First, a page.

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Have you been carrying on with your old-school systems for too long? Here’s why you need to modernize your enterprise soon.

Digital transformation is at its peak and it’s becoming more of a necessity than an initiative for all digital enterprises. As much as businesses want to transform digitally and embrace latest technology, it’s not a perfect world.

Almost all businesses carry decades-old legacy systems and disposing off the old school hardware and software can be an overwhelming process.

CIOs often face a dilemma between retaining legacy technology and bringing in latest technology to their enterprise. The question is how far can you take your legacy technology in this competitive, rapidly evolving IT space? If you too are torn between continuing with your aging technology and modernizing your enterprise, here’s why legacy systems are no good for your enterprise anymore.

Legacy systems are slow and complex
Businesses running on legacy technology know how frustrating it is when it takes forever to load data in an application, hours to perform simple tasks and ages to generate reports. Regardless of how trustworthy these legacy applications are, they’re not as fast and agile as modern technologies. Moreover, they come with complex structures and manual intervention. With changing times, businesses need to speed up their operations and depending on legacy systems will only cause performance hiccups.

Maintaining legacy systems is a costly affair
CIOs believe that migrating to new technology could be an expensive deal, and hence it’s better to continue with the aging systems. Let’s break the myth here. The truth is, maintaining ancient applications involves greater costs as opposed to replacing them.  On average, organizations spend from 60 to 85 percent of their IT budgets maintaining bulky hardware devices, staff training, vendor payments and support costs. So, if you’re thinking you aren’t yet prepared to spend on technology migration, you probably are already spending more than that on maintaining your legacy systems.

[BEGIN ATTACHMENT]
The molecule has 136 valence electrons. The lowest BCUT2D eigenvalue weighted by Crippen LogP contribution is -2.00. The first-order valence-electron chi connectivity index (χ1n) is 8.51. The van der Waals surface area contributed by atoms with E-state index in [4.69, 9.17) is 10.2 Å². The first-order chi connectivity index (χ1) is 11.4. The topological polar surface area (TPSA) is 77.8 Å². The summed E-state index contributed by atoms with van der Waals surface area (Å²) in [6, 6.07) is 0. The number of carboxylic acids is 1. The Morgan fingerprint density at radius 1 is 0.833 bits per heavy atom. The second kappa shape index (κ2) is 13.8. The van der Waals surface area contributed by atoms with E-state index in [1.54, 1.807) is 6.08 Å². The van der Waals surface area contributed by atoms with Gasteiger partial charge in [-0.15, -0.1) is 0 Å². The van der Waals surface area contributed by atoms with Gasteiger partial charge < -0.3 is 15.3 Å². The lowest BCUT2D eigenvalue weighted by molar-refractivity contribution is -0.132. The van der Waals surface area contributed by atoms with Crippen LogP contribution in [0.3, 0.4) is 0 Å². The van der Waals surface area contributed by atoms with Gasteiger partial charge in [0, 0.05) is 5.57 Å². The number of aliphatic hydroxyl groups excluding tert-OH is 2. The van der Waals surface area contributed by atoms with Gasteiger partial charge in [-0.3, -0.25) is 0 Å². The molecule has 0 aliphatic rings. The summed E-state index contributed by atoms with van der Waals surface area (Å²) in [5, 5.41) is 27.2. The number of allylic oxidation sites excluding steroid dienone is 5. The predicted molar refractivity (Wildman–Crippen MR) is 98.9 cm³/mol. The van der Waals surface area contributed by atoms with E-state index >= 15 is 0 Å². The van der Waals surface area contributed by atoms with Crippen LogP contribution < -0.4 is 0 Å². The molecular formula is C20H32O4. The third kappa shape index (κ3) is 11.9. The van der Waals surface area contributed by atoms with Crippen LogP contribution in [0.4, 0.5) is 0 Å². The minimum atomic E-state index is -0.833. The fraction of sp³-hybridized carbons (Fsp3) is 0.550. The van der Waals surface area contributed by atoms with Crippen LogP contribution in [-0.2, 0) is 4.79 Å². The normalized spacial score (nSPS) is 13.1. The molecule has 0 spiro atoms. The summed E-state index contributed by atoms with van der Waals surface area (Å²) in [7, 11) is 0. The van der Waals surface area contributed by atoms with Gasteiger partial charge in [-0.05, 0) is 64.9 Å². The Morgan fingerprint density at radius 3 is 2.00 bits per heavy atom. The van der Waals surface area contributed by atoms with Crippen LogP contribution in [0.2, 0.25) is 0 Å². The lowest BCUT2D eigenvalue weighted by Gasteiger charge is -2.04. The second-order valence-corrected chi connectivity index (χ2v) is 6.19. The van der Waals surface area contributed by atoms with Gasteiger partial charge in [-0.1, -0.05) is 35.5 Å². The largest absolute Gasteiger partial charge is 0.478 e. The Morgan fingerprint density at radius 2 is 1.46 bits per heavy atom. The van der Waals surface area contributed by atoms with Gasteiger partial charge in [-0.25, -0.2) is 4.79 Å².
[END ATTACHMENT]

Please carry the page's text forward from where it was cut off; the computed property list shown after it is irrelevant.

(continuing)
They’re incompatible with modern technology
In the modern business world, staying stagnant is not an option. Most mainframe applications are not compatible with new-age tools and software. This lack of flexibility restricts enterprises from being able to catch up with changing times and utilize latest market capabilities. This is a huge setback in terms of customer satisfaction and revenue management. Sticking to rigid legacy systems that fail to integrate with modern technology will put you much behind your competitors in the market.

Cybersecurity threats
Another myth associated with legacy systems is that they’re more immune to cybersecurity breaches compared to modern systems. While modern systems may be more vulnerable to security threats, it does not mean legacy systems are completely safe. Most businesses use mainframe systems for decades and they obviously carry huge sets of historical data, which could be exposed to malicious attacks at any given point in time. In fact, the older your legacy systems, the more they’re vulnerable to malware and security attacks.

Legacy systems do not support mobility
Your customers no longer depend on a desktop to access the internet. They use mobiles, smartphones and tablets to browse products, carry transactions and stay updated. As the need for mobile enablement grows for businesses, it is also imperative that the technology you use supports mobile engagement. Most legacy frameworks do not integrate with mobile technology, hindering mobile enablement for digital enterprises. If you want to catch up with your customers through mobile technology, you must consider migrating to a more modern and mobile platform.

Legacy systems were a thing back then. But today, a new wave of technology has taken over, and enterprises need to keep up with the changing times if they aspire to succeed. While technology modernization could be a very daunting decision to make, it is important to consider the pros and cons of continuing with mainframe systems. The wise option is to keep the ones that are still delivering business benefits, and replace the ones that are not.